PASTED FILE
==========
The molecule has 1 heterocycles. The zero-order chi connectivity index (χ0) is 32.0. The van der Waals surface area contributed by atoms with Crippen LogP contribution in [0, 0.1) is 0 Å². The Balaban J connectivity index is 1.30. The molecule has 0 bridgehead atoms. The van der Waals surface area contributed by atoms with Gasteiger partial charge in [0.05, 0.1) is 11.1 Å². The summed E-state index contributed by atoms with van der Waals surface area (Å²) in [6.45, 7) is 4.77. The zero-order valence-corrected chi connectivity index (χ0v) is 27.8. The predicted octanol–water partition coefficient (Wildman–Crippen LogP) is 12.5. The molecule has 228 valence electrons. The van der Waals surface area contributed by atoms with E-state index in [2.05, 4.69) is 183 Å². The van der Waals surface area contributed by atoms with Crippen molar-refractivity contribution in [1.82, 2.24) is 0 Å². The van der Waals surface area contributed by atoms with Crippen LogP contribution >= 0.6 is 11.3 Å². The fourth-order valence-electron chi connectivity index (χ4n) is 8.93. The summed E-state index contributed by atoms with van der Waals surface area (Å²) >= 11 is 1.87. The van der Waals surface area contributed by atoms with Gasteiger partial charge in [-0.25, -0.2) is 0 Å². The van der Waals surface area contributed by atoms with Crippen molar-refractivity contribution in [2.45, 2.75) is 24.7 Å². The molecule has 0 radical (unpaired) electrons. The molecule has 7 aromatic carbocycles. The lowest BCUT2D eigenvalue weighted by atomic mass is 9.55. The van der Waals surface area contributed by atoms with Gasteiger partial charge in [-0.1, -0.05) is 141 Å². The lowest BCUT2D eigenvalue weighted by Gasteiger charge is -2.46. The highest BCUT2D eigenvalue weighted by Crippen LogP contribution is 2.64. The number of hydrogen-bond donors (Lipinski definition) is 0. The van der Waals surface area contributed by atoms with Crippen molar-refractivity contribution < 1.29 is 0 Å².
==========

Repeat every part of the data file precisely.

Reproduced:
The molecule has 1 heterocycles. The zero-order chi connectivity index (χ0) is 32.0. The van der Waals surface area contributed by atoms with Crippen LogP contribution in [0, 0.1) is 0 Å². The Balaban J connectivity index is 1.30. The molecule has 0 bridgehead atoms. The van der Waals surface area contributed by atoms with Gasteiger partial charge in [0.05, 0.1) is 11.1 Å². The summed E-state index contributed by atoms with van der Waals surface area (Å²) in [6.45, 7) is 4.77. The zero-order valence-corrected chi connectivity index (χ0v) is 27.8. The predicted octanol–water partition coefficient (Wildman–Crippen LogP) is 12.5. The molecule has 228 valence electrons. The van der Waals surface area contributed by atoms with E-state index in [2.05, 4.69) is 183 Å². The van der Waals surface area contributed by atoms with Crippen molar-refractivity contribution in [1.82, 2.24) is 0 Å². The van der Waals surface area contributed by atoms with Crippen LogP contribution >= 0.6 is 11.3 Å². The fourth-order valence-electron chi connectivity index (χ4n) is 8.93. The summed E-state index contributed by atoms with van der Waals surface area (Å²) >= 11 is 1.87. The van der Waals surface area contributed by atoms with Gasteiger partial charge in [-0.25, -0.2) is 0 Å². The van der Waals surface area contributed by atoms with Crippen molar-refractivity contribution in [2.45, 2.75) is 24.7 Å². The molecule has 0 radical (unpaired) electrons. The molecule has 7 aromatic carbocycles. The lowest BCUT2D eigenvalue weighted by atomic mass is 9.55. The van der Waals surface area contributed by atoms with Gasteiger partial charge in [-0.1, -0.05) is 141 Å². The lowest BCUT2D eigenvalue weighted by Gasteiger charge is -2.46. The highest BCUT2D eigenvalue weighted by Crippen LogP contribution is 2.64. The number of hydrogen-bond donors (Lipinski definition) is 0. The van der Waals surface area contributed by atoms with Crippen molar-refractivity contribution < 1.29 is 0 Å².